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The South China Sea Crisis: Part of a Much Bigger Problem

The Buzz

Forget the crisis in Iraq, Syria, or the ongoing situation in Ukraine.  While those issues and parts of the world are clearly important, when we think about the future of international relations, power politics, or the flows of trade investment there is no issue of more importance than the future trends of Sino-U.S. relations. Considering the stakes--like a $550 Billion bilateral trade relationship, the amount of territorial claims and counterclaims Beijing has with multiple U.S. allies (who we would have to go to war for if things got out of control), as well as China’s growing flirtations with a certain neighbor to the north--nothing else really comes close.  

The solution by and large is also known: finding a way to respect a rising Beijing’s growing interests in the Asia-Pacific and much wider Indo-Pacific without upending the status-quo or sparking a conflict no one wants.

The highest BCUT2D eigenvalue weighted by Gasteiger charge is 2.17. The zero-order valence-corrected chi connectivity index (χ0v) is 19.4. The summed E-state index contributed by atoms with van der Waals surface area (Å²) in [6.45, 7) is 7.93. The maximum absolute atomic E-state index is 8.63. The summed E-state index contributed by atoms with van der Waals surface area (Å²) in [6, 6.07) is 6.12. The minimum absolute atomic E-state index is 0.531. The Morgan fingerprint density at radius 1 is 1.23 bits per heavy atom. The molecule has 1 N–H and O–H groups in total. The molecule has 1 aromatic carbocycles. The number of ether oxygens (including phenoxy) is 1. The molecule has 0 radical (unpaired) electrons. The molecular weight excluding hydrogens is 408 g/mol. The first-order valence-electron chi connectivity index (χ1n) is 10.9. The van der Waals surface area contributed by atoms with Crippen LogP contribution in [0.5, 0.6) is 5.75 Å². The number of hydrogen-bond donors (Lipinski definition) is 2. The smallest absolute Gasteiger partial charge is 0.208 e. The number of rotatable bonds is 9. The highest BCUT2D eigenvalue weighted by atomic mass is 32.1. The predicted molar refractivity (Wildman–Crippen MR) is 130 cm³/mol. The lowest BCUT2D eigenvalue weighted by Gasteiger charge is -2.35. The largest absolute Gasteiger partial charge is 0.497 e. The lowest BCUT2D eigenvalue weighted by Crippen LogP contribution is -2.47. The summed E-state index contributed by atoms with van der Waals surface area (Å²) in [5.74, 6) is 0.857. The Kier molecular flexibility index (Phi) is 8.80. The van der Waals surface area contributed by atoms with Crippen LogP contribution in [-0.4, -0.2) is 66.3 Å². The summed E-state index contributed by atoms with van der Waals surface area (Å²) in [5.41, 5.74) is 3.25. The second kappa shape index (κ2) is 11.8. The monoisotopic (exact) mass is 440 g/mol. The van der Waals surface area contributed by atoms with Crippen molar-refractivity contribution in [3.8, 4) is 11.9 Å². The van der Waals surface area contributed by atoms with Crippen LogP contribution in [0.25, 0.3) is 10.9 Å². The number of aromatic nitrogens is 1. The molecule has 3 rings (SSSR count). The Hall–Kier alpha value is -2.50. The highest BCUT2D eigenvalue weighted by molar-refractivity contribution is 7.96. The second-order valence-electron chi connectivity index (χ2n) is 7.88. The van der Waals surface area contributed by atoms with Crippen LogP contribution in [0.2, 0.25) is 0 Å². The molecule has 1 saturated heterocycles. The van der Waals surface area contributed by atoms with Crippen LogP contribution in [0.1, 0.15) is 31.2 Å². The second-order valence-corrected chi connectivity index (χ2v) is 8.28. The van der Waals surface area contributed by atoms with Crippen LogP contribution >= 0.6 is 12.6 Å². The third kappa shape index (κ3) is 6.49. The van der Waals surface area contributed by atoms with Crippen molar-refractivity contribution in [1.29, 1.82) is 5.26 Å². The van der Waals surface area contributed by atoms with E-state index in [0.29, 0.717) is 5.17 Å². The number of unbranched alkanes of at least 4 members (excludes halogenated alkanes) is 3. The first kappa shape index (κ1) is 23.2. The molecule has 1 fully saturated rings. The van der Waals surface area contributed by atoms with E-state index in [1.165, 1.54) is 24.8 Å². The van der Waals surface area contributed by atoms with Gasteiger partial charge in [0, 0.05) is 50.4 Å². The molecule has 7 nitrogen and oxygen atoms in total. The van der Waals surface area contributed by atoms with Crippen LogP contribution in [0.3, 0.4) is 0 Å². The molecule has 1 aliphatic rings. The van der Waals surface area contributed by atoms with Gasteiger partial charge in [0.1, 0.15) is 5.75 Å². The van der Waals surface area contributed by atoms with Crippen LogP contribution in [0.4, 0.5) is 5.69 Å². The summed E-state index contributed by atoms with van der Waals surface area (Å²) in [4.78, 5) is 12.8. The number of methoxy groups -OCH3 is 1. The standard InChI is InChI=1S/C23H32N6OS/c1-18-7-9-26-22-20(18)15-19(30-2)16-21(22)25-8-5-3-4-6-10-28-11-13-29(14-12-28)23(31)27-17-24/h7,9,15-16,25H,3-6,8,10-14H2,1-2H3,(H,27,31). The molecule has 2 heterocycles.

The preferred American option, neatly summarized by Michèle Flournoy and Ely Ratner for the Center for New American Security, or CNAS, was to imesh China into the international system. As they explain in a recent Washington Post op-ed:

“The current approach has been premised on the idea that China’s integration into the prevailing economic and security order not only is in China’s interest but also benefits the United States and the whole world. Washington has supported China’s accession to leading multilateral institutions, such as the World Trade Organization, and steadily enhanced bilateral relations with Beijing through a panoply of diplomatic engagements, including the annual Strategic and Economic Dialogue that will convene in Beijing in July.”